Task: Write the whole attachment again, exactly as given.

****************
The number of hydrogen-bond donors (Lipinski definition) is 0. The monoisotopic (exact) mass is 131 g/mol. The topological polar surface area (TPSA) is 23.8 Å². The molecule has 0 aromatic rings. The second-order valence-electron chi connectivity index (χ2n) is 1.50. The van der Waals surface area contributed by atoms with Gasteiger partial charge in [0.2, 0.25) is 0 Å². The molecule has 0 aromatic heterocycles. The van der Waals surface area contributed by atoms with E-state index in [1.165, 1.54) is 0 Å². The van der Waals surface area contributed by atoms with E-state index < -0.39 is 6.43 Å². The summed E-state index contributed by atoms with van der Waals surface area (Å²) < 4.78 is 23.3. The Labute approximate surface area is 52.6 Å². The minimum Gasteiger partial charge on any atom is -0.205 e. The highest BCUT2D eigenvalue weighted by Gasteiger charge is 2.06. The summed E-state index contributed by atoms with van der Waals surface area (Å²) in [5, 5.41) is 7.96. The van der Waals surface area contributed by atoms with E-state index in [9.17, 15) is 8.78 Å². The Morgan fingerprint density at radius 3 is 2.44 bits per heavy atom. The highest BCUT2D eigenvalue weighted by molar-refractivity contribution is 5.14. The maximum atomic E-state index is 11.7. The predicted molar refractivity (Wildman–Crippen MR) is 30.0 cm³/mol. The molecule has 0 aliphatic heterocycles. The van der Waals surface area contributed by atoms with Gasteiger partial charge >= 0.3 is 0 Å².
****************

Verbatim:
The number of hydrogen-bond donors (Lipinski definition) is 0. The monoisotopic (exact) mass is 131 g/mol. The topological polar surface area (TPSA) is 23.8 Å². The molecule has 0 aromatic rings. The second-order valence-electron chi connectivity index (χ2n) is 1.50. The van der Waals surface area contributed by atoms with Gasteiger partial charge in [0.2, 0.25) is 0 Å². The molecule has 0 aromatic heterocycles. The van der Waals surface area contributed by atoms with E-state index in [1.165, 1.54) is 0 Å². The van der Waals surface area contributed by atoms with E-state index < -0.39 is 6.43 Å². The summed E-state index contributed by atoms with van der Waals surface area (Å²) < 4.78 is 23.3. The Labute approximate surface area is 52.6 Å². The minimum Gasteiger partial charge on any atom is -0.205 e. The highest BCUT2D eigenvalue weighted by Gasteiger charge is 2.06. The summed E-state index contributed by atoms with van der Waals surface area (Å²) in [5, 5.41) is 7.96. The van der Waals surface area contributed by atoms with E-state index in [9.17, 15) is 8.78 Å². The Morgan fingerprint density at radius 3 is 2.44 bits per heavy atom. The highest BCUT2D eigenvalue weighted by molar-refractivity contribution is 5.14. The maximum atomic E-state index is 11.7. The predicted molar refractivity (Wildman–Crippen MR) is 30.0 cm³/mol. The molecule has 0 aliphatic heterocycles. The van der Waals surface area contributed by atoms with Gasteiger partial charge >= 0.3 is 0 Å².